Visit garretthealth.org for the most up-to-date COVID-19 information.

Misinformation on social media

While many local folks turn to Facebook to learn more about the virus, misinformation is reportedly the social media website’s most widespread problem.

“Facebook Inc. said it labeled 167 million user posts this year for including information about Covid-19 that was ‘debunked’ by the social network’s fact-checkers,” Bloomberg reported Thursday.

CARES funds ‘running dry’

U.S. Congressman David Trone this week discussed with elected officials and medical leaders throughout Western Maryland the recent COVID-19 spikes and “how they are dealing with the worst spike in COVID-19 cases that we’ve ever seen since the start of this pandemic,” he said via press release.

“Funds are running dry from the CARES money passed by Congress in March, and there will be serious consequences for first responders, small businesses, COVID testing capabilities, and broadband access, all of which could harm the health and economy of Western Marylanders for a long time to come,” Trone said. “It’s outrageous that Congress and the administration can’t come together to pass another relief package that our communities desperately need.

COVID-19 exposure notifications available

The Maryland Department of Health Thursday reported 2,910 new COVID-19 cases, which marks the highest single-day jump, with 19 additional deaths and 48 more people hospitalized across the state in the past 24 hours.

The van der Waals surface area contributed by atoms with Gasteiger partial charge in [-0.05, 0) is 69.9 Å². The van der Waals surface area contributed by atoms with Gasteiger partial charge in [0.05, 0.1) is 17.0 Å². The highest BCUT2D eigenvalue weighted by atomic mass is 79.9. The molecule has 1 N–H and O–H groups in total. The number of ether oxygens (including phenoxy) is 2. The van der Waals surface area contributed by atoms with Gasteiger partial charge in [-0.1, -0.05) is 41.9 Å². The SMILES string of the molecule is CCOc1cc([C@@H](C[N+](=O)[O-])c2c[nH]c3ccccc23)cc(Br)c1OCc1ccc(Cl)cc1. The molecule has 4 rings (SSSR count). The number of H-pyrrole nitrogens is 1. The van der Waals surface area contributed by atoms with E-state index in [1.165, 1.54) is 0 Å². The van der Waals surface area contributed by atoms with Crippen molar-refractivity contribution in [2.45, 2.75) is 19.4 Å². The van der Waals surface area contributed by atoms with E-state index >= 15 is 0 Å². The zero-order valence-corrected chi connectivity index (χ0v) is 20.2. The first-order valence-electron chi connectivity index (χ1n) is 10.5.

At that time, Gov. Larry Hogan said more than a million Marylanders have subscribed to MD COVID Alert — a COVID-19 exposure notifications express system MDH launched last week.

MD COVID Alert uses Bluetooth technology to notify a person if they may have been exposed to COVID-19 without compromising the identity or location of users.

“We are encouraging everyone to opt-in, which will help us stop the spread and protect our fellow Marylanders,” Hogan said. “This incredible response is a testament to the perseverance and vigilance of the people of our state during this unprecedented public health crisis.”

Marylanders with an iPhone can opt-in to MD COVID Alert by enabling exposure notifications in their phone’s settings and selecting Maryland as their region.

Android users can opt-in by installing the MD COVID Alert app from the Google Play store. MD COVID Alert is available at no cost and is voluntary. Users can disable exposure notifications at any time.

Learn more at covidlink.maryland.gov/mdcovidalert.